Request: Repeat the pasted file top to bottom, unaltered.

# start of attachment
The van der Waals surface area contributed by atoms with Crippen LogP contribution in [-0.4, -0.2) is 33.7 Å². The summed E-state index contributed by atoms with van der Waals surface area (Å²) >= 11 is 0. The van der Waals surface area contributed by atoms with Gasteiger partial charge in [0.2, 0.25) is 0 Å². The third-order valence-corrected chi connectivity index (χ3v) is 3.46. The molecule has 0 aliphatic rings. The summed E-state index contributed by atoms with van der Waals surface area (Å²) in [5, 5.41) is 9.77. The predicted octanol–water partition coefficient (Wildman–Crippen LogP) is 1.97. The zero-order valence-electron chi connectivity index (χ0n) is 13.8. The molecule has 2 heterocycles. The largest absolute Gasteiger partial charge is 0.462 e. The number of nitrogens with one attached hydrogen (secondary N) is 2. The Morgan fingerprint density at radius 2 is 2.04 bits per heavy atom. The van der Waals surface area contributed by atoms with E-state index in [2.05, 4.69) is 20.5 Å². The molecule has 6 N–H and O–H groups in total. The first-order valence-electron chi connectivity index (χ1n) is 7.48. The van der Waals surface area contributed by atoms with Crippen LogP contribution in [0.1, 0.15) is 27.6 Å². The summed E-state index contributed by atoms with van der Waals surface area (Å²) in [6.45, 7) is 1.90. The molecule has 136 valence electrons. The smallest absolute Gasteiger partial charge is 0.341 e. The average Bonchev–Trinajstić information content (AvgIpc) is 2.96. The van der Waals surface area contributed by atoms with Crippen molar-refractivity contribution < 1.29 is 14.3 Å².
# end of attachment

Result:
The van der Waals surface area contributed by atoms with Crippen LogP contribution in [-0.4, -0.2) is 33.7 Å². The summed E-state index contributed by atoms with van der Waals surface area (Å²) >= 11 is 0. The van der Waals surface area contributed by atoms with Gasteiger partial charge in [0.2, 0.25) is 0 Å². The third-order valence-corrected chi connectivity index (χ3v) is 3.46. The molecule has 0 aliphatic rings. The summed E-state index contributed by atoms with van der Waals surface area (Å²) in [5, 5.41) is 9.77. The predicted octanol–water partition coefficient (Wildman–Crippen LogP) is 1.97. The zero-order valence-electron chi connectivity index (χ0n) is 13.8. The molecule has 2 heterocycles. The largest absolute Gasteiger partial charge is 0.462 e. The number of nitrogens with one attached hydrogen (secondary N) is 2. The Morgan fingerprint density at radius 2 is 2.04 bits per heavy atom. The van der Waals surface area contributed by atoms with E-state index in [2.05, 4.69) is 20.5 Å². The molecule has 6 N–H and O–H groups in total. The first-order valence-electron chi connectivity index (χ1n) is 7.48. The van der Waals surface area contributed by atoms with Crippen LogP contribution in [0.1, 0.15) is 27.6 Å². The summed E-state index contributed by atoms with van der Waals surface area (Å²) in [6.45, 7) is 1.90. The molecule has 136 valence electrons. The smallest absolute Gasteiger partial charge is 0.341 e. The average Bonchev–Trinajstić information content (AvgIpc) is 2.96. The van der Waals surface area contributed by atoms with Crippen molar-refractivity contribution < 1.29 is 14.3 Å².